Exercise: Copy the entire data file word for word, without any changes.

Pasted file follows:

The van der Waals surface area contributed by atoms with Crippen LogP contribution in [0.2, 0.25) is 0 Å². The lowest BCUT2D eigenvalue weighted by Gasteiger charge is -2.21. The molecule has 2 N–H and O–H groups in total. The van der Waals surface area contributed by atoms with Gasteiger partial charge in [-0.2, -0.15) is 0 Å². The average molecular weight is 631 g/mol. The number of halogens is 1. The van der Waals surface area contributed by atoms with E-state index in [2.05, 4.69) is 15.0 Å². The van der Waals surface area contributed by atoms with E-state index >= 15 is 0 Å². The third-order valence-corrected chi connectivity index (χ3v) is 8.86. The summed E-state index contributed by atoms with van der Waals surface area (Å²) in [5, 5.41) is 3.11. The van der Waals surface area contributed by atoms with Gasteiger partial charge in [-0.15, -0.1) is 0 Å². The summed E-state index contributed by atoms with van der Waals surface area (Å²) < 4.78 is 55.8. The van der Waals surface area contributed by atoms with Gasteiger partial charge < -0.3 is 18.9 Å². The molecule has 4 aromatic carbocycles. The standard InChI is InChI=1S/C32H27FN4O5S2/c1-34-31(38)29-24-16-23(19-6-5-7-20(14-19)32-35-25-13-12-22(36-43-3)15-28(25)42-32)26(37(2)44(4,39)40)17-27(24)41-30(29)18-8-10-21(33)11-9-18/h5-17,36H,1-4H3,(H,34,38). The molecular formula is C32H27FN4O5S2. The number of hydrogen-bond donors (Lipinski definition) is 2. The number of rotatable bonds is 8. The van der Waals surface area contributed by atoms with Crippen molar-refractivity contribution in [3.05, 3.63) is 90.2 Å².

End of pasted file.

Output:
The van der Waals surface area contributed by atoms with Crippen LogP contribution in [0.2, 0.25) is 0 Å². The lowest BCUT2D eigenvalue weighted by Gasteiger charge is -2.21. The molecule has 2 N–H and O–H groups in total. The van der Waals surface area contributed by atoms with Gasteiger partial charge in [-0.2, -0.15) is 0 Å². The average molecular weight is 631 g/mol. The number of halogens is 1. The van der Waals surface area contributed by atoms with E-state index in [2.05, 4.69) is 15.0 Å². The van der Waals surface area contributed by atoms with E-state index >= 15 is 0 Å². The third-order valence-corrected chi connectivity index (χ3v) is 8.86. The summed E-state index contributed by atoms with van der Waals surface area (Å²) in [5, 5.41) is 3.11. The van der Waals surface area contributed by atoms with Gasteiger partial charge in [-0.15, -0.1) is 0 Å². The summed E-state index contributed by atoms with van der Waals surface area (Å²) < 4.78 is 55.8. The van der Waals surface area contributed by atoms with Gasteiger partial charge < -0.3 is 18.9 Å². The molecule has 4 aromatic carbocycles. The standard InChI is InChI=1S/C32H27FN4O5S2/c1-34-31(38)29-24-16-23(19-6-5-7-20(14-19)32-35-25-13-12-22(36-43-3)15-28(25)42-32)26(37(2)44(4,39)40)17-27(24)41-30(29)18-8-10-21(33)11-9-18/h5-17,36H,1-4H3,(H,34,38). The molecular formula is C32H27FN4O5S2. The number of hydrogen-bond donors (Lipinski definition) is 2. The number of rotatable bonds is 8. The van der Waals surface area contributed by atoms with Crippen molar-refractivity contribution in [3.05, 3.63) is 90.2 Å².